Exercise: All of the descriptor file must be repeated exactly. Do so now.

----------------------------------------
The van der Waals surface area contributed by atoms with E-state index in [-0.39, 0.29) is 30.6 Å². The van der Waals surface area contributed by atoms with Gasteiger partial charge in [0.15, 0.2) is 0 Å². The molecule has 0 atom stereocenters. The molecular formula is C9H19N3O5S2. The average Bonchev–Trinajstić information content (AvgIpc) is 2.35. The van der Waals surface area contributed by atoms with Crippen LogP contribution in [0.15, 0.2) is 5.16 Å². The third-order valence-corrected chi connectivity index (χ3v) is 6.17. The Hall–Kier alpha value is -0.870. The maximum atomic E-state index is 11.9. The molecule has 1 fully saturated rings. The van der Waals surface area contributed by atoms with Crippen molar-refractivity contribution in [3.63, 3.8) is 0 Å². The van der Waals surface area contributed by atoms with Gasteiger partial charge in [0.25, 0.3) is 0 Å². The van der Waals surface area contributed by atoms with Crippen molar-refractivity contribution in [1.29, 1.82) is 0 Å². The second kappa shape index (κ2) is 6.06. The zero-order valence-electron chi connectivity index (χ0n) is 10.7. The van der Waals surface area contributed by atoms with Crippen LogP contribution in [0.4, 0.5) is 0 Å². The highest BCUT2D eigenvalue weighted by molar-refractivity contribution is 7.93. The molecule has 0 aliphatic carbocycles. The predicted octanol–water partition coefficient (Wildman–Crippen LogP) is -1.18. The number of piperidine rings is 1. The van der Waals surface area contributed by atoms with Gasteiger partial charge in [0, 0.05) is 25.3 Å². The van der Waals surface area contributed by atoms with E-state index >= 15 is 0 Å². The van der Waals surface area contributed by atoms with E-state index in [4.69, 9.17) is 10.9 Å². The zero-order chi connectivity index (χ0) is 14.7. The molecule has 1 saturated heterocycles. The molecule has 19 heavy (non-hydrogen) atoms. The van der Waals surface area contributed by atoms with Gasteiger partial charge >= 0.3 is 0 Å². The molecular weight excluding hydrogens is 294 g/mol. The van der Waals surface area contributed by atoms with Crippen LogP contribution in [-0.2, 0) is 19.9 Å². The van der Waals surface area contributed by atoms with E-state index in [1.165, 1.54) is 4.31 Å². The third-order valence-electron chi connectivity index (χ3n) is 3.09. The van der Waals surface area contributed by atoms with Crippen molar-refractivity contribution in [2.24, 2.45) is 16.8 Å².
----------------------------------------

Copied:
The van der Waals surface area contributed by atoms with E-state index in [-0.39, 0.29) is 30.6 Å². The van der Waals surface area contributed by atoms with Gasteiger partial charge in [0.15, 0.2) is 0 Å². The molecule has 0 atom stereocenters. The molecular formula is C9H19N3O5S2. The average Bonchev–Trinajstić information content (AvgIpc) is 2.35. The van der Waals surface area contributed by atoms with Crippen LogP contribution in [0.15, 0.2) is 5.16 Å². The third-order valence-corrected chi connectivity index (χ3v) is 6.17. The Hall–Kier alpha value is -0.870. The maximum atomic E-state index is 11.9. The molecule has 1 fully saturated rings. The van der Waals surface area contributed by atoms with Crippen molar-refractivity contribution in [3.63, 3.8) is 0 Å². The van der Waals surface area contributed by atoms with Gasteiger partial charge in [0.25, 0.3) is 0 Å². The van der Waals surface area contributed by atoms with Crippen molar-refractivity contribution in [1.29, 1.82) is 0 Å². The second kappa shape index (κ2) is 6.06. The zero-order valence-electron chi connectivity index (χ0n) is 10.7. The van der Waals surface area contributed by atoms with Crippen LogP contribution in [0.4, 0.5) is 0 Å². The highest BCUT2D eigenvalue weighted by molar-refractivity contribution is 7.93. The molecule has 0 aliphatic carbocycles. The predicted octanol–water partition coefficient (Wildman–Crippen LogP) is -1.18. The number of piperidine rings is 1. The van der Waals surface area contributed by atoms with Gasteiger partial charge in [0, 0.05) is 25.3 Å². The van der Waals surface area contributed by atoms with E-state index >= 15 is 0 Å². The van der Waals surface area contributed by atoms with E-state index in [4.69, 9.17) is 10.9 Å². The zero-order chi connectivity index (χ0) is 14.7. The molecule has 1 saturated heterocycles. The molecule has 19 heavy (non-hydrogen) atoms. The van der Waals surface area contributed by atoms with Gasteiger partial charge >= 0.3 is 0 Å². The molecular weight excluding hydrogens is 294 g/mol. The van der Waals surface area contributed by atoms with Crippen LogP contribution in [-0.2, 0) is 19.9 Å². The van der Waals surface area contributed by atoms with E-state index in [1.165, 1.54) is 4.31 Å². The third-order valence-electron chi connectivity index (χ3n) is 3.09. The van der Waals surface area contributed by atoms with Crippen molar-refractivity contribution in [2.24, 2.45) is 16.8 Å².